An attack involving IT can take different forms. The IT itself can be the target. Or, a terrorist can either launch or exacerbate an attack by exploiting the IT infrastructure, or use IT to interfere with attempts to achieve a timely response. Thus, IT is both a target and a weapon. Likewise, IT also has a major role in counterterrorism—it can prevent, detect, and mitigate terrorist attacks. For example, advances in information fusion and data mining may facilitate the identification of important patterns of behavior that help to uncover terrorists or their plans in time to prevent attacks.
While there are many possible scenarios for an attack on some element(s) of the IT infrastructure (which includes the Internet, the telecommunications infrastructure, embedded/real-time computing such as SCADA [supervisory control and data acquisition] systems, and dedicated computing devices such as desktop computers), the committee believes that the most devastating consequences would occur if an attack on or using IT were part of a multipronged attack with other, more physical components. In this context, compromised IT could expand terrorist opportunities to widen the damage of a physical attack, diminish timely responses to the attack, and heighten terror in the population by providing false information about the nature of the threat.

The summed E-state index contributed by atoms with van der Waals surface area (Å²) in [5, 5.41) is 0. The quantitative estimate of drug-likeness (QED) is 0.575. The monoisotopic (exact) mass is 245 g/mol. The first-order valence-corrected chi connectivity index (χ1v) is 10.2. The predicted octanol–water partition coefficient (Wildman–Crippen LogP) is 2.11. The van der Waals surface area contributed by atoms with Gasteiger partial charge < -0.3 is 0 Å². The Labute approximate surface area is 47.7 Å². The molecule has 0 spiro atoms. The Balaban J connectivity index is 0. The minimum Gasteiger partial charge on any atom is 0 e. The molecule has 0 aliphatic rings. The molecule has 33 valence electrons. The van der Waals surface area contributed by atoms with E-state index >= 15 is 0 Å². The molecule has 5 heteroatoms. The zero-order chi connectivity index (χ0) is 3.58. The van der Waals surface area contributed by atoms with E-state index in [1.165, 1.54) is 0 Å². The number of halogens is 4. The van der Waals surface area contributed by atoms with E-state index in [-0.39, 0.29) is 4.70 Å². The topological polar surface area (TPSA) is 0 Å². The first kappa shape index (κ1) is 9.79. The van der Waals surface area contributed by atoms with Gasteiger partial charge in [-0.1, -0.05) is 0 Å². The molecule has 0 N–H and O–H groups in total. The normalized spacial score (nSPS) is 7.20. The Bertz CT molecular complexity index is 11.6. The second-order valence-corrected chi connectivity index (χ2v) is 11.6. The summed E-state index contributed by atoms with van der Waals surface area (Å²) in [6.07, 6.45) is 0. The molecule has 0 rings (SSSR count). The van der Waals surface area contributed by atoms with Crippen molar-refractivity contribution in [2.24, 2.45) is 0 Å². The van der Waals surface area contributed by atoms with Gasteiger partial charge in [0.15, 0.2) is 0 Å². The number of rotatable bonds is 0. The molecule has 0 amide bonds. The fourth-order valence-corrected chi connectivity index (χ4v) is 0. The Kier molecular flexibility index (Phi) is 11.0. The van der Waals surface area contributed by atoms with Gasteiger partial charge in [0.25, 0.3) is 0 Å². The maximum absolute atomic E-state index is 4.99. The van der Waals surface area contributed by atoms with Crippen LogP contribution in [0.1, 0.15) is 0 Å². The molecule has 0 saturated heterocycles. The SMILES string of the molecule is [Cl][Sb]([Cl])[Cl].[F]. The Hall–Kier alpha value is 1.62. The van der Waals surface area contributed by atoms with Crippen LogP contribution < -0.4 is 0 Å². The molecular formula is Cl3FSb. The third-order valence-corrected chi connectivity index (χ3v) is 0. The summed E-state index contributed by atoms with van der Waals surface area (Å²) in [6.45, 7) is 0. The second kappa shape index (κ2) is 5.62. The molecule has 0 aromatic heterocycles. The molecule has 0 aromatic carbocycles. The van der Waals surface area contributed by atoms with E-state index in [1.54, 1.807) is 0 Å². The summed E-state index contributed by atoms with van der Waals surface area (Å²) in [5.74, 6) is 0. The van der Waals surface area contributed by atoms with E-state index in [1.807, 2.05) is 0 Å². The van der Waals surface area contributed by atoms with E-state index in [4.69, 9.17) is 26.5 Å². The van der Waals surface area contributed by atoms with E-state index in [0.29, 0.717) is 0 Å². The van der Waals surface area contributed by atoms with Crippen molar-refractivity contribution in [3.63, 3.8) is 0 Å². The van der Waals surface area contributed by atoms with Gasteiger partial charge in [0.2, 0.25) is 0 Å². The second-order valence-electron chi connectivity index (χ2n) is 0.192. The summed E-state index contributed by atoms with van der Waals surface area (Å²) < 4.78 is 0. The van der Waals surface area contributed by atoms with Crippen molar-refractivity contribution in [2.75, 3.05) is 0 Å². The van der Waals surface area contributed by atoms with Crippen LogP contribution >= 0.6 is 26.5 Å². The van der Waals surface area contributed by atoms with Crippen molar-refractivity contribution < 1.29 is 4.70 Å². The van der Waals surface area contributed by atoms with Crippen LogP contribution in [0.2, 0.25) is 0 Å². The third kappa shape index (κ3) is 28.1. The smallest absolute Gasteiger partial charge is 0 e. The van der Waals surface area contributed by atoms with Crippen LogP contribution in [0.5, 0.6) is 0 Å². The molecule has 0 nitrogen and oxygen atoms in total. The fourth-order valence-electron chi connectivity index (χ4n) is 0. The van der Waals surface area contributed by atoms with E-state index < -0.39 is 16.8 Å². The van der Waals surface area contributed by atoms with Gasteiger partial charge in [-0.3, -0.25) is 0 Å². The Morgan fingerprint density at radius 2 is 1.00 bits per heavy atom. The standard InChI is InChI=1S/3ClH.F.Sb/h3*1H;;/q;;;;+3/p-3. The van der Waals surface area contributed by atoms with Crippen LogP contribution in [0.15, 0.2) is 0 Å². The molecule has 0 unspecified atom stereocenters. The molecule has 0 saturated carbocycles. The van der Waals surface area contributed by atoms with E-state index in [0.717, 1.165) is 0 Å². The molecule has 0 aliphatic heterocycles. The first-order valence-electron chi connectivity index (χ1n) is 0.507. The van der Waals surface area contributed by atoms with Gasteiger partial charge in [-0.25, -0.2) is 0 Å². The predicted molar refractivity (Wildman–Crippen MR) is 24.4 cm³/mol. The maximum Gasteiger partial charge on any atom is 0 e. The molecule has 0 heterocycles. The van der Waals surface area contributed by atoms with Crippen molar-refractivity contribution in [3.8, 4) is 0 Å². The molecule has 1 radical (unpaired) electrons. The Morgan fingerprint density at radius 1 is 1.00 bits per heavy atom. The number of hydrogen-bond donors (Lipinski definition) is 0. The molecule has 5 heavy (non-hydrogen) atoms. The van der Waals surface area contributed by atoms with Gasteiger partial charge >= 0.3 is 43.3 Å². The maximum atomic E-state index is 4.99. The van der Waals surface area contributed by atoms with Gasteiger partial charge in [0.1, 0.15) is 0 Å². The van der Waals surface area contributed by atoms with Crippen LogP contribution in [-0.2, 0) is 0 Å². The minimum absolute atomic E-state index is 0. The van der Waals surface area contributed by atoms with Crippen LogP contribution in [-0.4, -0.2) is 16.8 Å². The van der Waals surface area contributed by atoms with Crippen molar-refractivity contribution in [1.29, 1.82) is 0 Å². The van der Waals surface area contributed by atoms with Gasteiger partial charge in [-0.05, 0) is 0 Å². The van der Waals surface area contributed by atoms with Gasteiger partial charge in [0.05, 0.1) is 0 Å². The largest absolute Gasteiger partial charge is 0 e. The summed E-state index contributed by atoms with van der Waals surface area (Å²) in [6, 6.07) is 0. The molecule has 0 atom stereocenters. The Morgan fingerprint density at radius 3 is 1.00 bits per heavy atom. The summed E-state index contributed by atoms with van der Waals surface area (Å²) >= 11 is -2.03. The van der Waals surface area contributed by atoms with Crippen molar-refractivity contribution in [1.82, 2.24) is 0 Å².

The likelihood of a terrorist attack against or through the use of the IT infrastructure must be understood in the context of terrorists. Like other organizations, terrorist groups are likely to utilize their limited resources in activities that maximize impact and visibility. A decision by terrorists to use IT, or any other means, in an attack depends on factors such as the kinds of expertise and resources available, the publicity they wish to gain, and the symbolic value of an attack. How terrorists weigh such factors is not known in advance. Those wanting to create immediate public fear